A publisher is interested in another novel I wrote, "Campaign 2100: Rise of the Moderates," a SF novel that covers the election for president of Earth in the year 2100 (where the whole world has adopted the American two-party electoral system - heaven forbid!). But they want rewrites on several parts. So I just began work on that yesterday - some of you may have seen me yesterday disappearing for several hours in the back room at MDTTC to work on it between coaching sessions. I'm also going to a nine-day writer's workshop this summer, which involves reading and critiquing roughly 300 pages of material. (That's my version of an annual vacation.) Finally, I'm in the middle of a new short story. So I'm currently bouncing back and forth between the worlds of TT and SF like a ping-pong ball. (Or like the souls of famous American generals Washington, Grant, Lee, Pershing, Eisenhower, which I pictured bouncing about on a battlefield - like ping-pong balls - in my fantasy horror story War of the Night.)
But rest assured, it's table tennis that mostly pays the bills, and so table tennis gets top priority.
I was debating whether to do Worlds coverage here in my blog, but they are already doing an excellent job elsewhere, so I'll just link to the following two places, where you'll find results, articles, and lots of video. (I'll run this segment daily throughout the Worlds.)
Interview at the Worlds with Stefan Feth and Kanak Jha
Here's the interview (3:47) with the USA Men's Coach Stefan and 13-year-old USA Team Member Kanak.
Adam Bobrow and Ma Long Messing Around
Here's the video (1:39) where Adam tries to sidespin chop-lob down the Chinese superstar. Wait'll you see at the end who the cameraman is! (Hint - youngest member of Chinese men's team.) Adam won the ITTF "Voice of Table Tennis" contest and is at the Worlds as their primary broadcaster.
St. Louis Open
Here are the daily press releases by Barbara Wei about the upcoming $16,000 Butterfly St. Louis Open this weekend. (I linked to the previous ones already.)
Ma Long Playing with No-Arms Player
(I ran this yesterday, but had a bad link, so I'm running it again.) Here's the article and video (65 sec) of Ma Long rallying with Ibrahim Elhoseny, who holds the racket in his mouth.
Ten Table Tennis Champs Staring at Ping Pong Balls
Here's a video (45 sec) of a rather interesting Butterfly ad. (Disclaimer: I'm sponsored by Butterfly.) It's mostly animated, with an appearance at the end by Timo Boll.
Jimmy Fallon and Diane Keaton Play Beer Pong
Here's the video (3:23). I don't usually post too much about beer pong, but this one was pretty funny as they competed, and then it devolved into a ball fight, and then they just upended the whole baskets of balls on each other. Here's an article about it, with pictures.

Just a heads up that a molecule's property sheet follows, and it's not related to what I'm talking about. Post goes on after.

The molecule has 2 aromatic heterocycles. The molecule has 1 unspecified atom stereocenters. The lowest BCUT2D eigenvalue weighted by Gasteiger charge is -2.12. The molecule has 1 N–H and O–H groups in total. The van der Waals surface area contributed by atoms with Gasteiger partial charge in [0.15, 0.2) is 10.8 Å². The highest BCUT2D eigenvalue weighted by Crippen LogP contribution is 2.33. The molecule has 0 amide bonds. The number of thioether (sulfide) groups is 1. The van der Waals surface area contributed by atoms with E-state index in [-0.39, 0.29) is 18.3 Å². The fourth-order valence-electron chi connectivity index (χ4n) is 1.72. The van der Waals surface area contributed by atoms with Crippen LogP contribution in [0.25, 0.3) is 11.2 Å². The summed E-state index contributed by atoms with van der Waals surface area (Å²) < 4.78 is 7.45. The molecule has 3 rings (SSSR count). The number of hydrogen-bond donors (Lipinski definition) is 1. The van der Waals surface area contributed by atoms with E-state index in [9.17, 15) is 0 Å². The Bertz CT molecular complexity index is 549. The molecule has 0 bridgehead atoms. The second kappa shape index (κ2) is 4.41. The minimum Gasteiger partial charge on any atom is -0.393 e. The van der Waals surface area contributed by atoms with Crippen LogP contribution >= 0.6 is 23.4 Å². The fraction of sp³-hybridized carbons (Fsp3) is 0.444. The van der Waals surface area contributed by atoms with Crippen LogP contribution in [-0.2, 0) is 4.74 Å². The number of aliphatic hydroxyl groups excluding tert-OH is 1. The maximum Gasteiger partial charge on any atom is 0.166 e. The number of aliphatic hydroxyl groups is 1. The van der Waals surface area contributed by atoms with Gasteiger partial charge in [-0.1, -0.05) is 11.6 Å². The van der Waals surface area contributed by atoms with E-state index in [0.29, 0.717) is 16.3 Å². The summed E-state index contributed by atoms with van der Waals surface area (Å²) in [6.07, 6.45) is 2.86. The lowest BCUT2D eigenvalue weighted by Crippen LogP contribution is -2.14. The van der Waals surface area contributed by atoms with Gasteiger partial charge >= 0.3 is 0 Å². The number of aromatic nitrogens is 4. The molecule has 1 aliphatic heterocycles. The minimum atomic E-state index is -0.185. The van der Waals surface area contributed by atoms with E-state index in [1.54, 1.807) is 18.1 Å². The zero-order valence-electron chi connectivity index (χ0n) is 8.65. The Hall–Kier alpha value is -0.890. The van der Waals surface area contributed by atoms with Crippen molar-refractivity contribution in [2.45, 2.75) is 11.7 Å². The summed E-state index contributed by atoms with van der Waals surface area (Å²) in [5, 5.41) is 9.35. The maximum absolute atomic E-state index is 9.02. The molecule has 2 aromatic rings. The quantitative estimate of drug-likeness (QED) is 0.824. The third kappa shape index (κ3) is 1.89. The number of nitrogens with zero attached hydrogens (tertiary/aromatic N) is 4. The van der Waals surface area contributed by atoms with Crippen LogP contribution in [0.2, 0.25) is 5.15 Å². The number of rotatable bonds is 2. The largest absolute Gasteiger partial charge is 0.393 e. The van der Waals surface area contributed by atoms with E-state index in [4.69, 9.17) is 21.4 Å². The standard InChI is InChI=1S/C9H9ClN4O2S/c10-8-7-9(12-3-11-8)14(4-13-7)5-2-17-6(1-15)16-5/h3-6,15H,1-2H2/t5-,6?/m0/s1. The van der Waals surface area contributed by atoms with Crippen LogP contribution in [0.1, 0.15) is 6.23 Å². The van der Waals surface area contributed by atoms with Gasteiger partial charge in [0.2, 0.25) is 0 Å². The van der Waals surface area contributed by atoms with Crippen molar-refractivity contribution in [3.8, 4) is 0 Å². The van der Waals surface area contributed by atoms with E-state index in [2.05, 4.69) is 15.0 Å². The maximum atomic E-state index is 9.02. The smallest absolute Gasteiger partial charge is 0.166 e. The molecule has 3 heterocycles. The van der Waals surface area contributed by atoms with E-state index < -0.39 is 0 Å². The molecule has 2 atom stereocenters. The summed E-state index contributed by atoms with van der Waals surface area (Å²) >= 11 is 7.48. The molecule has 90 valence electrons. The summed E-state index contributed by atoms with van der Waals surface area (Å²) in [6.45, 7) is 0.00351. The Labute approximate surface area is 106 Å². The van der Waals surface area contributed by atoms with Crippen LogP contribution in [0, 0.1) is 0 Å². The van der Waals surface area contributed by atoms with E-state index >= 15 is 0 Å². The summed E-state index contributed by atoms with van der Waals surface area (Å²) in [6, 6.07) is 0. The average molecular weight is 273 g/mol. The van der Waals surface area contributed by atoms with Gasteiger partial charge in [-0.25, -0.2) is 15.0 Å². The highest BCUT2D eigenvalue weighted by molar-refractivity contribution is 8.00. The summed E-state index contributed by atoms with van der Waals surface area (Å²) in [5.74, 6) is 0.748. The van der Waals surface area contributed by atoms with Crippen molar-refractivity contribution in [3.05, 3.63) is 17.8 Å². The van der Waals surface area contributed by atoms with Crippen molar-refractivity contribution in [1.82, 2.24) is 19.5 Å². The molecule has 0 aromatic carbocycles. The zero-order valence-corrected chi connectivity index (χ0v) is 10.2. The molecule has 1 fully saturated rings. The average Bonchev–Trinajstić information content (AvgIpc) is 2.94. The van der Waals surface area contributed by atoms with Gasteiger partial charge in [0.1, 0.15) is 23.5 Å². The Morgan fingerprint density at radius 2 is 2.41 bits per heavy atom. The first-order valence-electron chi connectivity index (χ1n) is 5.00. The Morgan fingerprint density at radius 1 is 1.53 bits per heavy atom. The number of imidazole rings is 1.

Send us your own coaching news!
Spring Break Camp
Yesterday was an incredibly busy day (and night). I'm trying to remember how I was able to do my daily blog during our camps the past three summers - there are just so many hours in a day, and just so much energy in the human body. I'm at my limit. But the camp ends Friday. I'll survive.
The camp was 10AM-6PM, with a two-hour lunch break from 1-3PM. However, we had a group of 16 kids who came in for a ping-pong party during our lunch break, and I gave a one-hour clinic for them. We started with some ball-bouncing - first on the forehand side, then the backhand, then alternating. It's always interesting to watch as some pick up on this very quickly, while others struggle. It's also an age thing as 6-year-olds simply can't do it, while 8-year-olds usually can. Then I taught them the forehand (taking them two at a time for very quick lessons). I covered the backhand and the serve very briefly, and then we went to games. First came the bottle game, where they had to hit a bottle to make me drink the "worm juice" inside. (Since they were beginners, I brought out froggy and balanced a bottle on him, and to make me drink it all they had to do was hit froggy or the bottle.) Then I brought out the paper cups and they built huge pyramids with them, which they then knocked down as I fed multiball and they smacked forehands.
The beginning group that I was working with did a lot of service practice yesterday. Two of the younger kids are still having difficulty with this, but they'll pick it up. Others are moving on to putting spin on the ball. (I used the soccer-colored balls so they could see their spin.) Today I will introduce them to serving bar, where they have to serve under the bar. (Here are pictures in the high and low settings.)
Several of our top juniors are working hard to improve their backhand banana flips. In match play, they tend to either spin them too softly, with the ball dropping short (giving advanced players an easy attack, usually a put-away), or chicken out altogether and mostly push. The problem is that many are still trying to lift short, heavy backspin serves head-on. One of huge advantages of the banana flip is that you don't have to lift the heavy backspin; you instead sidespin the ball, perhaps half sidespin and half topspin. This makes it much easier to lift over the net. In practice the top juniors are getting better at it, but need to develop that confidence that they can do this against any short serve.